UBS benefits from CHF 25 billion of downside protection from the transaction to support marks, purchase price adjustments and restructuring costs, and additional 50% downside protection on non-core assets.

This caused an immediate drop in the price of other AT1s:

The write-down to zero at Credit Suisse will produce the largest loss in the $275 billion AT1 market to date, dwarfing the 1.35 billion euros ($1.44 billion) bondholders of Spain’s Banco Popular lost in 2017.

Bid prices on AT1 bonds from banks, including Deutsche Bank , HSBC, UBS and BNP Paribas, were among those under pressure on Monday. They recovered marginally but were still down 6-11 points on the day, sending yields sharply higher, data from Tradeweb showed.

A UBS AT1 bond callable in January 2024 was trading at a yield of 27%, up from 12% on Friday, demonstrating how much more costly this type of debt could become in the wake of the Credit Suisse rescue.

Funds that track AT1 debt also fell sharply.

Invesco’s AT1 Capital Bond exchange-traded fund was last down 6%, having been over 10% lower earlier. WisdomTree’s AT1 CoCo bond ETF was indicated 9% lower.

At Credit Suisse, the bank’s AT1 bonds were bid as low as 1 cent on the dollar on Monday as investors braced for the wipeout.

But the lawyers will get rich, as usual:

Lawyers from Switzerland, the United States and UK are talking to a number of Credit Suisse Additional Tier 1 (AT1) bond holders about possible legal action after the state-backed rescue of Credit Suisse by UBS wiped out AT1 bonds, law firm Quinn Emanuel Urquhart & Sullivan said on Monday.

Quinn Emanuel said it was in discussions with Credit Suisse AT1 bondholders representing a “significant percentage” of the total notional value the instruments. Quinn Emanuel did not name the bondholders.

Under the UBS-Credit Suisse merger deal, holders of Credit Suisse AT1 bonds will get nothing, while shareholders, who usually rank below bondholders in terms of who gets paid when a bank or company collapses, will receive $3.23 billion.

In Switzerland, the bonds’ terms state that in a restructuring, the financial watchdog is under no obligation to adhere to the traditional capital structure hierarchy, which is how Credit Suisse AT1 bondholders lost out.

And so … what it are the implications for Canadian NVCC preferred shares? I have to say: not much, based on the following two factors.

First, it looks like Credit Suisse was in even worse shape than everyone thought last Friday. As reported above, “shareholders, who usually rank below bondholders in terms of who gets paid when a bank or company collapses, will receive $3.23 billion.” This is after wiping out 16- or 17-billion in AT1 capital (reporting differs according to source, presumably due to rounding and difference in exchange rate conversion). So, if we take these figures at face value – i.e., there hasn’t been too much jiggery-pokery in the values received – the Credit Suisse common had a market value of about NEGATIVE 14-billion on Friday, a far cry from the 8-billion valuation at the close on Friday, never mind the values of previous years:

This is before considering the value of the ‘massive guarantee’ that the Swiss central bank has given UBS, which are quite substantial. So it would seem that AT1 holders wouldn’t have gotten much of a recovery anyway.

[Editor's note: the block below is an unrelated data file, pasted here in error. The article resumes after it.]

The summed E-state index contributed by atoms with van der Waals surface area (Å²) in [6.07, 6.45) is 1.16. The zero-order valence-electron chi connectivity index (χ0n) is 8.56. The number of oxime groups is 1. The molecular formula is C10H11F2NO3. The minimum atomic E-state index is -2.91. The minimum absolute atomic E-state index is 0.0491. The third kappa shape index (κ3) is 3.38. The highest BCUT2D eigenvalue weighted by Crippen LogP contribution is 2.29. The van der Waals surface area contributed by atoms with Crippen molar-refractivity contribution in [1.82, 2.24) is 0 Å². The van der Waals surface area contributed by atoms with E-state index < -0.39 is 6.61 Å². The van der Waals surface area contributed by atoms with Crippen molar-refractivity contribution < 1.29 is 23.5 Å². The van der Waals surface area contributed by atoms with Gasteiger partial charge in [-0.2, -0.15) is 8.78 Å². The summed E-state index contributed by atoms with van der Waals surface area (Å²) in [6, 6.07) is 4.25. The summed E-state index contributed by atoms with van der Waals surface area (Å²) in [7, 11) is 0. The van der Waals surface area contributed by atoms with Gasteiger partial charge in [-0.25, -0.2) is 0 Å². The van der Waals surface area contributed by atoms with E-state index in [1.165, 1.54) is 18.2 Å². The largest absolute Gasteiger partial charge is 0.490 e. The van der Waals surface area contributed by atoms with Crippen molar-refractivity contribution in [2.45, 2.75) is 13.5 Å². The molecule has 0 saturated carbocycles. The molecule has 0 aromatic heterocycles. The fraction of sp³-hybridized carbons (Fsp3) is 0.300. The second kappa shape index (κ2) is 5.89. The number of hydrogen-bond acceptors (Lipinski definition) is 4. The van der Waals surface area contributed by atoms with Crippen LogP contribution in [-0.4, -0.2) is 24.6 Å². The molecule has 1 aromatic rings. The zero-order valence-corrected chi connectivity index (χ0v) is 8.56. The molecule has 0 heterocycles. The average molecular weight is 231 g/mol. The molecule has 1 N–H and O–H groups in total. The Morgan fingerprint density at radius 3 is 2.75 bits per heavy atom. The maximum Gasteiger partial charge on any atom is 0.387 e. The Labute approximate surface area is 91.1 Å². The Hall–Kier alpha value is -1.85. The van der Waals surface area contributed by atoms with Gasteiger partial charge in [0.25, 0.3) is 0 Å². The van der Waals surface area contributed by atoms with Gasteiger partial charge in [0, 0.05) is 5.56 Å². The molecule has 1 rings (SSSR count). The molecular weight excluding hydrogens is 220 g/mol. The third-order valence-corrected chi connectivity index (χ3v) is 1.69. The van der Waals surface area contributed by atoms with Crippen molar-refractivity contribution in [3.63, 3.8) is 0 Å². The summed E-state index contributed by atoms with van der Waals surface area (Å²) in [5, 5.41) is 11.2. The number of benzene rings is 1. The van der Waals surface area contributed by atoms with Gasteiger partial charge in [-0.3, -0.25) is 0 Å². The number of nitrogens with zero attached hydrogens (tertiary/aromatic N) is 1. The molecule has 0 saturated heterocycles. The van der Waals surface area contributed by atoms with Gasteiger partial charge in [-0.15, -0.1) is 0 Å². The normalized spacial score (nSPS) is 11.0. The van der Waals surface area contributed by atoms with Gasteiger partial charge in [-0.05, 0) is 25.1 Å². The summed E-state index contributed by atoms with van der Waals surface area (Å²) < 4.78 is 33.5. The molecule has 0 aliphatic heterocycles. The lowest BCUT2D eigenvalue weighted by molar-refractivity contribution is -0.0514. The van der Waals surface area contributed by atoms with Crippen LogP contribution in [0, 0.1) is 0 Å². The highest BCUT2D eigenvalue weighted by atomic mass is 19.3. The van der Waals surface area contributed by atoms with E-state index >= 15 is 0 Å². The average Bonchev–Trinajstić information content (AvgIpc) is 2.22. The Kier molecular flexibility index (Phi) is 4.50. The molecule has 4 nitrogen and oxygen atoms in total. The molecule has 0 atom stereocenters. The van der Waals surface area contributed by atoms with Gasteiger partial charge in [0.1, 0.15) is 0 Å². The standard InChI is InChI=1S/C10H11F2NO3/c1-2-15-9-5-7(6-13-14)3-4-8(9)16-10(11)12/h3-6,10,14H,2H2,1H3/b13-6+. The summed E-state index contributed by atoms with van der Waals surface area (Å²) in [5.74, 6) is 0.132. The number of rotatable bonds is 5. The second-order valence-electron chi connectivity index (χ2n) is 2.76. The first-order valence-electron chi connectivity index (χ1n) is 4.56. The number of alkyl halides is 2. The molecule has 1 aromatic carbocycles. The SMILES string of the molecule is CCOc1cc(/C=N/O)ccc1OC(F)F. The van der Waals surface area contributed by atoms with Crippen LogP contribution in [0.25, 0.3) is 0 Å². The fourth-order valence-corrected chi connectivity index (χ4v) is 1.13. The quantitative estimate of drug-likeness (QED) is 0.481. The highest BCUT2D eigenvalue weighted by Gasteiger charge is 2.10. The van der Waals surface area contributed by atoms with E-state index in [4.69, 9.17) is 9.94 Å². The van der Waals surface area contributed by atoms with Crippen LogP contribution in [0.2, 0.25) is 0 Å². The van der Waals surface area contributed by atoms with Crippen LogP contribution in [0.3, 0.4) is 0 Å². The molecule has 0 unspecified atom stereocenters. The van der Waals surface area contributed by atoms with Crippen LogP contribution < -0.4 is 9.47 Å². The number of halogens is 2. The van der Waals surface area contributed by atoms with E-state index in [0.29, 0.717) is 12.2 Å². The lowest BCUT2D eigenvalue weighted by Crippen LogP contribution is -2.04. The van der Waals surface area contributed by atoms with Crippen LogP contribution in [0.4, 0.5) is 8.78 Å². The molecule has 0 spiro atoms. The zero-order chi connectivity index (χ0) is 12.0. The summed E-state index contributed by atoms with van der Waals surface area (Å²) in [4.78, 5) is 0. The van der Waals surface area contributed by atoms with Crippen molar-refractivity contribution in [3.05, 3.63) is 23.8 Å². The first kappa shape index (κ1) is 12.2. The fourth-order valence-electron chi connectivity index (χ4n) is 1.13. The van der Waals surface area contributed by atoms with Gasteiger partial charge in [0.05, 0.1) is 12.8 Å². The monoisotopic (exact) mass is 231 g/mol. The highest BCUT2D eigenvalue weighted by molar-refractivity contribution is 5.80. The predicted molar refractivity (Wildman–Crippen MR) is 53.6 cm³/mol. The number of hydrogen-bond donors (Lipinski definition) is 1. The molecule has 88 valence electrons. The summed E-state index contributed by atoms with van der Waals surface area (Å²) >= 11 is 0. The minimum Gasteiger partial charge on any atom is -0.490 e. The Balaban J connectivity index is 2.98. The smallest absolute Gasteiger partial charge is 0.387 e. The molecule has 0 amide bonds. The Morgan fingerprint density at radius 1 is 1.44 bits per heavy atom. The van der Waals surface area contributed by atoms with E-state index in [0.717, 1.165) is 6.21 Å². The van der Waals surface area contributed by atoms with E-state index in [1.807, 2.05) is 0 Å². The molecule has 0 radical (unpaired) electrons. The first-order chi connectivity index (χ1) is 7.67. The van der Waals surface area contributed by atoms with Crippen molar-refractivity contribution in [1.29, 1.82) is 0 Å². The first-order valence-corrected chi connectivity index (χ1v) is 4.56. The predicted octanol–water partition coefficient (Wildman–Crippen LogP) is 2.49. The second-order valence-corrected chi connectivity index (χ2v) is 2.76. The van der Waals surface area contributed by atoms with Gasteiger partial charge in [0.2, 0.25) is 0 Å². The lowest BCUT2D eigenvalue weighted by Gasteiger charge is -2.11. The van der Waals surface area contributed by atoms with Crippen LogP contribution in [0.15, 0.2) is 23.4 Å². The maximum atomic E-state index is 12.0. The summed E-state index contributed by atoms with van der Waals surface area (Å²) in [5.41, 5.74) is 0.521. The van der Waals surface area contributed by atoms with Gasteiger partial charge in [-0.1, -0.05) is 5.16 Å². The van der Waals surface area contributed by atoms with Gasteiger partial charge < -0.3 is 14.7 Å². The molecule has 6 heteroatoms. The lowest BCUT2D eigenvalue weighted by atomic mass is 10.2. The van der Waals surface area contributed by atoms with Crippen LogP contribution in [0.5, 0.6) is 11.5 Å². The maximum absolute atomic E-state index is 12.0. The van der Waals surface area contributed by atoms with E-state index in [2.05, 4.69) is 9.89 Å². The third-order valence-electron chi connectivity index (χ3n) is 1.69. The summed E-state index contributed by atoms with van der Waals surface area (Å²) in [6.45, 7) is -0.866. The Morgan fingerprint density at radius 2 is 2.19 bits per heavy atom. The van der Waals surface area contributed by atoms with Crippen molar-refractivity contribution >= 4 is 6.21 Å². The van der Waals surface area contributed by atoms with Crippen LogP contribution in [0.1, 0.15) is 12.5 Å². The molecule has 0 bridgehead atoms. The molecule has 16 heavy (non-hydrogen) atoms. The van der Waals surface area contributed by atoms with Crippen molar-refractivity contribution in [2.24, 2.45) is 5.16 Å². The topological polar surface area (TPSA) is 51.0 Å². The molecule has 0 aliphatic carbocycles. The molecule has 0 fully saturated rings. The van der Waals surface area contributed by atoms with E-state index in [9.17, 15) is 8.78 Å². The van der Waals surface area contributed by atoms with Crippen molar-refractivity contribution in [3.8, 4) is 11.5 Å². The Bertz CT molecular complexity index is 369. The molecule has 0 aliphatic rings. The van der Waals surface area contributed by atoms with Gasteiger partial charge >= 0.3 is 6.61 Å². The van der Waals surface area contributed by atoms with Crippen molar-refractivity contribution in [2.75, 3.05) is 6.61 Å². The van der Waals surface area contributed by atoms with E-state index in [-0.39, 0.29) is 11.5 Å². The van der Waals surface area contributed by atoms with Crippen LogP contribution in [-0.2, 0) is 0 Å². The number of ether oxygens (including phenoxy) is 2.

Secondly, ‘when in doubt, look at the prospectus’, as the adage goes. Here’s the prospectus for RY.PR.H, taken from RBC’s preferred share page:

Upon the occurrence of a Trigger Event (as defined below), each outstanding Series BB Preferred Share and each outstanding Series BC Preferred Share will automatically and immediately be converted, on a full and permanent basis, into a number of Common Shares equal to (Multiplier x Share Value) ÷ Conversion Price (rounding down, if necessary, to the nearest whole number of Common Shares) (an “NVCC Automatic Conversion”). For the purposes of the foregoing:

“Conversion Price” means the greater of (i) $5.00, and (ii) the Current Market Price of the Common Shares. The floor price of $5.00 is subject to adjustment in the event of (i) the issuance of Common Shares or securities exchangeable for or convertible into Common Shares to all holders of Common Shares as a stock dividend, (ii) the subdivision, redivision or change of the Common Shares into a greater number of Common Shares, or (iii) the reduction, combination or consolidation of the Common Shares into a lesser number of Common Shares. The adjustment shall be computed to the nearest one-tenth of one cent provided that no adjustment of the Conversion Price shall be required unless such adjustment would require an increase or decrease of at least 1% of the Conversion Price then in effect.

“Current Market Price” of the Common Shares means the volume weighted average trading price of the Common Shares on the TSX, if such shares are then listed on the TSX, for the 10 consecutive trading days ending on the trading day preceding the date of the Trigger Event. If the Common Shares are not then listed on the TSX, for the purpose of the foregoing calculation reference shall be made to the principal securities exchange or market on which the Common Shares are then listed or quoted or, if no such trading prices are available, “Current Market Price” shall be the fair value of the Common Shares as reasonably determined by the board of directors of the Bank.

“Multiplier” means 1.0.

“Share Value” means $25.00 plus declared and unpaid dividends as at the date of the Trigger Event.